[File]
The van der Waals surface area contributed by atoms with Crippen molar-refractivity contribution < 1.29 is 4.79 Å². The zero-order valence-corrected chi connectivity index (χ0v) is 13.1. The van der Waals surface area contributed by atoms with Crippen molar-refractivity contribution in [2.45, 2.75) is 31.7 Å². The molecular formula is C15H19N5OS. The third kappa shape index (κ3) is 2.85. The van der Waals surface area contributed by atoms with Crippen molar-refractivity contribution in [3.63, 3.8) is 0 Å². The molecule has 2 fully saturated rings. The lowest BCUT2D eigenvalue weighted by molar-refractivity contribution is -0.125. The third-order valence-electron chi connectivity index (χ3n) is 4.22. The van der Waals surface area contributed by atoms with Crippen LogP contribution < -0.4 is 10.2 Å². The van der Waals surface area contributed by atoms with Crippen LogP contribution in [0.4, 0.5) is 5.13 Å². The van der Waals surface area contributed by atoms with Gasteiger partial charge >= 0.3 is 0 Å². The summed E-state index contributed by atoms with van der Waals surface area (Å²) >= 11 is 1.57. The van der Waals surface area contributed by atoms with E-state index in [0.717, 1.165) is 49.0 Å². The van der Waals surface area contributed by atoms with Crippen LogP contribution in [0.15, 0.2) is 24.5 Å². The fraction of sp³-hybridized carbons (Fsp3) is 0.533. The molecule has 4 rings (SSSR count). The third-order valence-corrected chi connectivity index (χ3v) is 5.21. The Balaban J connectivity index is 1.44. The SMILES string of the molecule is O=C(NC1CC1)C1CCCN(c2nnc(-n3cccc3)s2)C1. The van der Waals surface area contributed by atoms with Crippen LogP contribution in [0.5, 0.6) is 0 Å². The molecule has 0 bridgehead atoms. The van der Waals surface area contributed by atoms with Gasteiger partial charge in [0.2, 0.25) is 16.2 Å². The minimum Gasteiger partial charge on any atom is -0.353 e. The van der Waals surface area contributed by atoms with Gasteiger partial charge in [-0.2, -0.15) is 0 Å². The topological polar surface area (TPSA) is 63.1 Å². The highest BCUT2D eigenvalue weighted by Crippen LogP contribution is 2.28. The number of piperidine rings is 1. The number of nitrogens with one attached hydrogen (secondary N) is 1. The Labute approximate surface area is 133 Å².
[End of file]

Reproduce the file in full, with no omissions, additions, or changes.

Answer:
The van der Waals surface area contributed by atoms with Crippen molar-refractivity contribution < 1.29 is 4.79 Å². The zero-order valence-corrected chi connectivity index (χ0v) is 13.1. The van der Waals surface area contributed by atoms with Crippen molar-refractivity contribution in [2.45, 2.75) is 31.7 Å². The molecular formula is C15H19N5OS. The third kappa shape index (κ3) is 2.85. The van der Waals surface area contributed by atoms with Crippen molar-refractivity contribution in [3.63, 3.8) is 0 Å². The molecule has 2 fully saturated rings. The lowest BCUT2D eigenvalue weighted by molar-refractivity contribution is -0.125. The third-order valence-electron chi connectivity index (χ3n) is 4.22. The van der Waals surface area contributed by atoms with Crippen LogP contribution < -0.4 is 10.2 Å². The van der Waals surface area contributed by atoms with Crippen LogP contribution in [0.4, 0.5) is 5.13 Å². The van der Waals surface area contributed by atoms with Gasteiger partial charge >= 0.3 is 0 Å². The summed E-state index contributed by atoms with van der Waals surface area (Å²) >= 11 is 1.57. The van der Waals surface area contributed by atoms with E-state index in [0.717, 1.165) is 49.0 Å². The van der Waals surface area contributed by atoms with Crippen LogP contribution in [0.15, 0.2) is 24.5 Å². The fraction of sp³-hybridized carbons (Fsp3) is 0.533. The molecule has 4 rings (SSSR count). The third-order valence-corrected chi connectivity index (χ3v) is 5.21. The Balaban J connectivity index is 1.44. The SMILES string of the molecule is O=C(NC1CC1)C1CCCN(c2nnc(-n3cccc3)s2)C1. The van der Waals surface area contributed by atoms with Crippen LogP contribution in [0.5, 0.6) is 0 Å². The molecule has 0 bridgehead atoms. The van der Waals surface area contributed by atoms with Gasteiger partial charge in [0.2, 0.25) is 16.2 Å². The minimum Gasteiger partial charge on any atom is -0.353 e. The van der Waals surface area contributed by atoms with Gasteiger partial charge in [-0.2, -0.15) is 0 Å². The topological polar surface area (TPSA) is 63.1 Å². The highest BCUT2D eigenvalue weighted by Crippen LogP contribution is 2.28. The number of piperidine rings is 1. The number of nitrogens with one attached hydrogen (secondary N) is 1. The Labute approximate surface area is 133 Å².